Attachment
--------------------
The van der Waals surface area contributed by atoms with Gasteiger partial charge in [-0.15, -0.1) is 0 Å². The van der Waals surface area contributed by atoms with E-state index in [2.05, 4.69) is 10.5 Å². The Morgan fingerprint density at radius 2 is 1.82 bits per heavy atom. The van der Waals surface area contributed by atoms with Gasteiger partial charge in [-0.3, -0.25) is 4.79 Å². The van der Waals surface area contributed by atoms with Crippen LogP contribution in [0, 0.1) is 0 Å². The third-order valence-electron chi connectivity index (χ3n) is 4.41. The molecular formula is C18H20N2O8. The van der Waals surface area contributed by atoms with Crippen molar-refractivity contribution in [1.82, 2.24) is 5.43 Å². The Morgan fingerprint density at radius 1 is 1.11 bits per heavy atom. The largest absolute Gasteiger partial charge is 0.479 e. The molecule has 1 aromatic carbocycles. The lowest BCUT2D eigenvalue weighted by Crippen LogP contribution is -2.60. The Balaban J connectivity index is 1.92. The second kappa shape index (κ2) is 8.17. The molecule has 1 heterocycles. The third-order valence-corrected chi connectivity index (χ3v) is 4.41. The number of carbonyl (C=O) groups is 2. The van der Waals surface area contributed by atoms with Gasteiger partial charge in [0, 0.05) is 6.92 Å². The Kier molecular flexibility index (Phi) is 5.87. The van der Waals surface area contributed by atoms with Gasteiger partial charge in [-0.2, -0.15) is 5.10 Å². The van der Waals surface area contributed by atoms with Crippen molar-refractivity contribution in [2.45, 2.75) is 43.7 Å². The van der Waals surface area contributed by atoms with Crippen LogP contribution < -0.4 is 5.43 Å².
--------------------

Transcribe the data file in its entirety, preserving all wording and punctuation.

The van der Waals surface area contributed by atoms with Gasteiger partial charge in [-0.15, -0.1) is 0 Å². The van der Waals surface area contributed by atoms with E-state index in [2.05, 4.69) is 10.5 Å². The Morgan fingerprint density at radius 2 is 1.82 bits per heavy atom. The van der Waals surface area contributed by atoms with Gasteiger partial charge in [-0.3, -0.25) is 4.79 Å². The van der Waals surface area contributed by atoms with Crippen LogP contribution in [0, 0.1) is 0 Å². The third-order valence-electron chi connectivity index (χ3n) is 4.41. The molecular formula is C18H20N2O8. The van der Waals surface area contributed by atoms with Crippen molar-refractivity contribution in [1.82, 2.24) is 5.43 Å². The Morgan fingerprint density at radius 1 is 1.11 bits per heavy atom. The largest absolute Gasteiger partial charge is 0.479 e. The molecule has 1 aromatic carbocycles. The lowest BCUT2D eigenvalue weighted by Crippen LogP contribution is -2.60. The Balaban J connectivity index is 1.92. The second kappa shape index (κ2) is 8.17. The molecule has 1 heterocycles. The third-order valence-corrected chi connectivity index (χ3v) is 4.41. The number of carbonyl (C=O) groups is 2. The van der Waals surface area contributed by atoms with Gasteiger partial charge in [0, 0.05) is 6.92 Å². The Kier molecular flexibility index (Phi) is 5.87. The van der Waals surface area contributed by atoms with Gasteiger partial charge in [-0.2, -0.15) is 5.10 Å². The van der Waals surface area contributed by atoms with Crippen molar-refractivity contribution in [2.45, 2.75) is 43.7 Å². The van der Waals surface area contributed by atoms with Crippen LogP contribution < -0.4 is 5.43 Å².